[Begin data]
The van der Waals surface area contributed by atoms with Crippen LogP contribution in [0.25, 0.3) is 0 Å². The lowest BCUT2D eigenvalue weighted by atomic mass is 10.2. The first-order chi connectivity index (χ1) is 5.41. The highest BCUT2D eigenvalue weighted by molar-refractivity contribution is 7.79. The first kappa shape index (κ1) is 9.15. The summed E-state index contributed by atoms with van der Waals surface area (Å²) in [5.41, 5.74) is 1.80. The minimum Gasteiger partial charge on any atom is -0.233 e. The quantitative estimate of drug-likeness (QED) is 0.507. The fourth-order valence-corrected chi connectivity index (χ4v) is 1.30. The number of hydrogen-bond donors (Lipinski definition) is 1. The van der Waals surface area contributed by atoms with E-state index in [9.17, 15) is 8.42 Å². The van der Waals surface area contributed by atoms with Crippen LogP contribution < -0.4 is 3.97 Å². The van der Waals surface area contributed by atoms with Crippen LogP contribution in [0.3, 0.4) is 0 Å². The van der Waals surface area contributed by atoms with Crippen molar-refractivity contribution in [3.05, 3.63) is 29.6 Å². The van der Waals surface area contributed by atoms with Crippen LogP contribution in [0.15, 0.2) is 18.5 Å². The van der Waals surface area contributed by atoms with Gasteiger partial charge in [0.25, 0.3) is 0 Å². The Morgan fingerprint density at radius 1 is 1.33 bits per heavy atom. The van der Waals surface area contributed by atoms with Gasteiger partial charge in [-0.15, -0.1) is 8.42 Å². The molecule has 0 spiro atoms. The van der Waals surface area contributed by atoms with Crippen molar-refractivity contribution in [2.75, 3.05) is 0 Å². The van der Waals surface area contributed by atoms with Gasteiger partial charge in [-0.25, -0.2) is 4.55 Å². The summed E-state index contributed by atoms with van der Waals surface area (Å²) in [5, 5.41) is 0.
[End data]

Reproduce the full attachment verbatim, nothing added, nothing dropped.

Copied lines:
The van der Waals surface area contributed by atoms with Crippen LogP contribution in [0.25, 0.3) is 0 Å². The lowest BCUT2D eigenvalue weighted by atomic mass is 10.2. The first-order chi connectivity index (χ1) is 5.41. The highest BCUT2D eigenvalue weighted by molar-refractivity contribution is 7.79. The first kappa shape index (κ1) is 9.15. The summed E-state index contributed by atoms with van der Waals surface area (Å²) in [5.41, 5.74) is 1.80. The minimum Gasteiger partial charge on any atom is -0.233 e. The quantitative estimate of drug-likeness (QED) is 0.507. The fourth-order valence-corrected chi connectivity index (χ4v) is 1.30. The number of hydrogen-bond donors (Lipinski definition) is 1. The van der Waals surface area contributed by atoms with E-state index in [9.17, 15) is 8.42 Å². The van der Waals surface area contributed by atoms with Crippen LogP contribution < -0.4 is 3.97 Å². The van der Waals surface area contributed by atoms with Crippen LogP contribution in [0.3, 0.4) is 0 Å². The van der Waals surface area contributed by atoms with Crippen molar-refractivity contribution in [3.05, 3.63) is 29.6 Å². The van der Waals surface area contributed by atoms with Crippen LogP contribution in [0.15, 0.2) is 18.5 Å². The van der Waals surface area contributed by atoms with Gasteiger partial charge in [0.25, 0.3) is 0 Å². The Morgan fingerprint density at radius 1 is 1.33 bits per heavy atom. The van der Waals surface area contributed by atoms with Gasteiger partial charge in [-0.15, -0.1) is 8.42 Å². The molecule has 0 spiro atoms. The van der Waals surface area contributed by atoms with Crippen molar-refractivity contribution in [2.75, 3.05) is 0 Å². The van der Waals surface area contributed by atoms with Gasteiger partial charge in [-0.25, -0.2) is 4.55 Å². The summed E-state index contributed by atoms with van der Waals surface area (Å²) in [5, 5.41) is 0.